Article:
Do you really need to eat less salt?

Lower Your Salt Intake? Fugetaboutit!

Folks, I have written to you many times about the benefits of unrefined salt. Human beings are designed to desire and utilize salt on a daily basis. We can’t live without salt. Remember, we have no stores of salt in our bodies. Either we ingest adequate amounts of salt on a daily basis or we become salt deficient. Salt deficiency can manifest many ways but common symptoms of salt deficiency include muscle cramps (especially in the feet and legs), fatigue, headaches, and brain fog.

Let’s get a few salt numbers straight. The Powers-That-Be, including the American Heart Association and the Academy of Nutrition and Dietetics would have us all believe that we should limit salt in our diet. In fact, the current recommendations for salt state that we should have a maximum sodium intake of 1.5 to 2.4 grams per day (which is the equivalent of 1/4 to just over 1/3 of a teaspoon of salt). Finally, it is important to note that most of the world ingests between 3 and 6 grams of sodium per day (or 1/2 to 1 teaspoon of salt).

A new article in the New England Journal of Medicine (August 14, 2014) studied the sodium levels in 101,945 persons from 17 countries. The scientists examined the association between sodium excretion and the outcome of death and major cardiovascular events. Sodium excretion correlates directly with sodium ingestion.

Over a mean follow-up of 3.7 years, the authors found that those with the lowest sodium excretion (less than 3 grams of sodium per day or ½ teaspoon of salt) had the highest rate of death or cardiovascular events—4.3%. Those who excreted 3-4 grams per day (just over ½ teaspoon of salt) had a cardiovascular incident rate of 3.1%–28% lower than the lowest salt-ingesting group. In fact, those who ingested more sodium, including the highest group (>7 grams per day or over 1 teaspoon of salt) had a 24% lowered death or cardiovascular event rate when compared to the lowest group (the incident rate in the highest group—7 grams per day–was 3.3%).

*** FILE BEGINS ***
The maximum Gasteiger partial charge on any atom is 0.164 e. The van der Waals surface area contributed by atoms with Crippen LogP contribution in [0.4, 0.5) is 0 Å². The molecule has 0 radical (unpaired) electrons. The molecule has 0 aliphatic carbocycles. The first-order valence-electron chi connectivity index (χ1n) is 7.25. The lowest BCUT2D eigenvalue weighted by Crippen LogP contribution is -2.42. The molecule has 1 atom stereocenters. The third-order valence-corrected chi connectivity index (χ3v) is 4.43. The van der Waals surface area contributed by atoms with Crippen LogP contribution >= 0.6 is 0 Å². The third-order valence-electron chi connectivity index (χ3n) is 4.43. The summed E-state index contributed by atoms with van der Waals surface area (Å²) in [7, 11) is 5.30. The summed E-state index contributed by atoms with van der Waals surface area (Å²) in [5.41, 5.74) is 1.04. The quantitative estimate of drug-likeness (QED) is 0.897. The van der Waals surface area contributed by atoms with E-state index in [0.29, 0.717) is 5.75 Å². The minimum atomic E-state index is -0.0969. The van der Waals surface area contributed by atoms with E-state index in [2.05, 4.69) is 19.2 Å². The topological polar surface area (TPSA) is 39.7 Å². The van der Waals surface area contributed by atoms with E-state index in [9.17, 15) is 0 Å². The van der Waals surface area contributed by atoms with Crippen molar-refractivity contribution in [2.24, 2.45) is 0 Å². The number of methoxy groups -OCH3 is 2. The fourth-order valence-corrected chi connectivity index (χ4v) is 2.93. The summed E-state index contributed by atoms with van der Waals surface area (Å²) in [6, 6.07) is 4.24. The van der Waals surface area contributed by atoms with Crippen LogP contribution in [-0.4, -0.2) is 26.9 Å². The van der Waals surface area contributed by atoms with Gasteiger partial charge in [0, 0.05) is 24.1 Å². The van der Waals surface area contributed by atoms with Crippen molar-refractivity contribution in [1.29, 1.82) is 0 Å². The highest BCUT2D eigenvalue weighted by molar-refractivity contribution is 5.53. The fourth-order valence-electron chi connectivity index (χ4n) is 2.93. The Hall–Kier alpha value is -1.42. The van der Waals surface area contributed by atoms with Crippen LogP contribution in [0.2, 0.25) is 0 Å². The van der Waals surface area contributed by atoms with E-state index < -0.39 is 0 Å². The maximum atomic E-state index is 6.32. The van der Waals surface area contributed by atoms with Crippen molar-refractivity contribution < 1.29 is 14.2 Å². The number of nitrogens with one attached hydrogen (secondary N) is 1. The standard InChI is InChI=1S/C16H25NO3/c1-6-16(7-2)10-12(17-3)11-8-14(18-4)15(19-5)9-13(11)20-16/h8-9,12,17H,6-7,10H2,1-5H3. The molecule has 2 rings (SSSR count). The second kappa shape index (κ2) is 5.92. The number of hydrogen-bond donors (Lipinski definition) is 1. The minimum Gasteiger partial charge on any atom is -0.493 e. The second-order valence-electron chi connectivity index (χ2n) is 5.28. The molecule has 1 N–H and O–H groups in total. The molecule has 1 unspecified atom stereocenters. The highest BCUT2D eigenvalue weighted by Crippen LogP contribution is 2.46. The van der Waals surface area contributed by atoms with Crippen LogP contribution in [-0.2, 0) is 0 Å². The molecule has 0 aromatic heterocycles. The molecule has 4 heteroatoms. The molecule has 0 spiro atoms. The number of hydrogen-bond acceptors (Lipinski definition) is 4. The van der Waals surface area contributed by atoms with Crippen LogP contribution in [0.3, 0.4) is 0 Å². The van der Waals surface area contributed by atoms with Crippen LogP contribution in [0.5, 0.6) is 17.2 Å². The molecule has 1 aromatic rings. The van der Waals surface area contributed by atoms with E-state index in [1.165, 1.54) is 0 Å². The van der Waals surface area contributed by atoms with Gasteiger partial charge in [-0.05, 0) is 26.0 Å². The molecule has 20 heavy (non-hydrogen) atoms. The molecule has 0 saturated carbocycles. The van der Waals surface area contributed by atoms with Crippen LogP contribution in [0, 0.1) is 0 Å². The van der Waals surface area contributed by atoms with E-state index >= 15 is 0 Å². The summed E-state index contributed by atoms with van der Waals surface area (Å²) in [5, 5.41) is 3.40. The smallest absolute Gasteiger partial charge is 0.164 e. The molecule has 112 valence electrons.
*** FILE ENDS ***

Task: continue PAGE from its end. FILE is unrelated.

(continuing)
This article is another in a long-line of salt articles debunking the myth that we need to lower our salt intake. I have tested thousands of patients for their salt levels. I can assure you that the vast majority of patients are low in salt.

Salt is a vital, essential substance that we cannot live without. Low-salt diets do not lower the blood pressure for the vast majority of individuals. In fact, low salt diets are detrimental to most as shown in this study.

Although this study did not focus on the difference between refined and unrefined salt, there is a big difference between the two. Unrefined salt has over 80 essential minerals in it while refined salt contains zero minerals. Unrefined salt does not have toxic chemicals added it, unlike refined salt which includes ferrocyanide in the end product.

Unrefined salt should be the salt of choice. Generally I recommend ingesting at least a teaspoon of unrefined salt per day. Good brands of unrefined salt include Selina’s Celtic Brand Sea Salt, Redmond’s Real Salt, and Himalayan sea salt. I have personally tested all three brands and found them to be high in minerals and free of heavy metals.

The take home message: Salt is an essential nutrient for the human body. We cannot live without it. It does not make physiologic, biochemical, nor common sense to recommend limiting a populations’ salt intake to less than ½ teaspoon of salt. In fact, limiting salt intake to these levels will increase the morbidity and mortality rate.

Should you lower your salt intake to control blood pressure? Fugetaboutit.

This article was republished with permission from Dr. Brownstein.

About the Author

Dr. Brownstein is a Board-Certified family physician and is one of the foremost practitioners of holistic medicine. He is the Medical Director of the Center for Holistic Medicine in West Bloomfield, MI. For more information about Dr. Brownstein and his work click here.


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